Last week we highlighted that the demand for employee solicitors had surged by 20% over two years. Taking a closer look we can see that the spike has occurred this year.

What is the cause?

It is now more than 14 months since the Reserve Bank reduced the official interest rate to 1.5%. We have had more than five years of steady or downward-moving interest rates.

Inflation has been under control and wages growth has been meagre. The federal government does not appear to be in a hurry to reduce its deficit spending.

All these factors and more have been pushing the economy forward.

Low wages growth in recent years has made labour even more attractive. Hence we have a hiring boom. Of course, it does not mean that employers are going to find people with the skills they are looking for. A lot of money spent on job advertising will fail to produce results.

The trend line suggests that overall, law firm employment demand increases when the economy grows. There might be some counter-cyclical fields such as family law and insolvency but on the whole, law firms benefit when economic activity increases. 

Commenting on all occupations, employment website Seek says that it is the best conditions for candidates in seven years.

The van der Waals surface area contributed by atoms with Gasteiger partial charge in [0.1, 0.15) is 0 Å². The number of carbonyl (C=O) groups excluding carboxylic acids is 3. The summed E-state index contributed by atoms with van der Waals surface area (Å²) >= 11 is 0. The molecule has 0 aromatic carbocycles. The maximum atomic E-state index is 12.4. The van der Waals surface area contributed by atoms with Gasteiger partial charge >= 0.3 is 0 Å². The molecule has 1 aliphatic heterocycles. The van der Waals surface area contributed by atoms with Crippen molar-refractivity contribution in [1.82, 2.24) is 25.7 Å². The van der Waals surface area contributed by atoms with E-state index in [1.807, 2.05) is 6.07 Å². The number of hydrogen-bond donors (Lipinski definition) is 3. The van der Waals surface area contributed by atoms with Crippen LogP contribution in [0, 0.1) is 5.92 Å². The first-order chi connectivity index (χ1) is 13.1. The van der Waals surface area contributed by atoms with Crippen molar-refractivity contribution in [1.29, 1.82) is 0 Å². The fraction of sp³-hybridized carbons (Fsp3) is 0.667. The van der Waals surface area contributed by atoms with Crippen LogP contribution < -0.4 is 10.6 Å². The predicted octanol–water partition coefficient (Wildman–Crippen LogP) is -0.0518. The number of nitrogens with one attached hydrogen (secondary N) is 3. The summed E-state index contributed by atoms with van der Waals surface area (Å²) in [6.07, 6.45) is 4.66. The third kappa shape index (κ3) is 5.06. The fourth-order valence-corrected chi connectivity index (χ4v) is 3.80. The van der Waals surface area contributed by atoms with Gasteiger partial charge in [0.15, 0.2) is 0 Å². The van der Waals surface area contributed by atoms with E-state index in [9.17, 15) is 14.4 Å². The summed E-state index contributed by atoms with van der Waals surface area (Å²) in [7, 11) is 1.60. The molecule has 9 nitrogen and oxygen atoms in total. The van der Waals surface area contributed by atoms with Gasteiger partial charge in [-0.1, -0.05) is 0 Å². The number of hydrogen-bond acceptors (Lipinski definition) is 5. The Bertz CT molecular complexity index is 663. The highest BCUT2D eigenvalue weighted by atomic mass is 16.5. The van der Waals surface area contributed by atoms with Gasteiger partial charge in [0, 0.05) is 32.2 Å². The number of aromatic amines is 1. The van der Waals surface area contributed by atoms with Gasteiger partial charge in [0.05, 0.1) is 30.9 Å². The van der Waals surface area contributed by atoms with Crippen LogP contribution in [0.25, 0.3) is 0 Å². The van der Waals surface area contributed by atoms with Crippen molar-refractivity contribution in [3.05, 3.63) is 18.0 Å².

The view from SEEK

Michael Ilczynski, Managing Director for SEEK Australia and New Zealand, says conditions are favourable for job seekers with new job ads in August [2017] reaching a seven-year high.

“These positive trends in advertising on SEEK point to an improving labour market and suggests that positive economic momentum, evident in the June quarter National Accounts GDP Report, is continuing into the second half of the year,” says Ilczynski.

“Advertising trends continue to be very positive in NSW (up 7.4% year-on-year), Victoria [up 15.5% year-on-year], South Australia (up 19.5% year-on-year), and the ACT (up 3.6 % year-on-year),” says Ilczynski. “In these regions, the number of job ads on SEEK have all recovered to their pre-GFC levels.”

Tasmania and the Northern Territory recorded the strongest growth in job ads on SEEK in August, although Ilczynski says the results were coming off a low base. The island state notched up year-on-year growth 33.8% while NT recorded a 23.7% lift over the same period.

The promising news continued for Queensland where the labour market has been recovering in since April. Advertising for the state on SEEK grew by 20.3 per cent year-on-year in August and trades and services remains its top advertising industry, recording year-on-year growth of 44%.

“In WA, conditions were weaker but still positive, with job ads on SEEK up 14.8% year-on-year,” adds Ilczynski. “Fuelling this growth was strong advertising across mining, resources and energy (up 52% year-on-year), trades and services (up 26% year-on-year) and healthcare and medical (up 6% year-on-year).

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What happens next?

What will trigger the Reserve Bank to bring the interest rate party to an end? The one thing that it can never ignore is inflation. It is the rate of inflation that has once again become the critical signpost for all things in the economy. Wages growth, to the extent that it adds to inflationary pressure, might create the tipping point for the next major turn in the economy.

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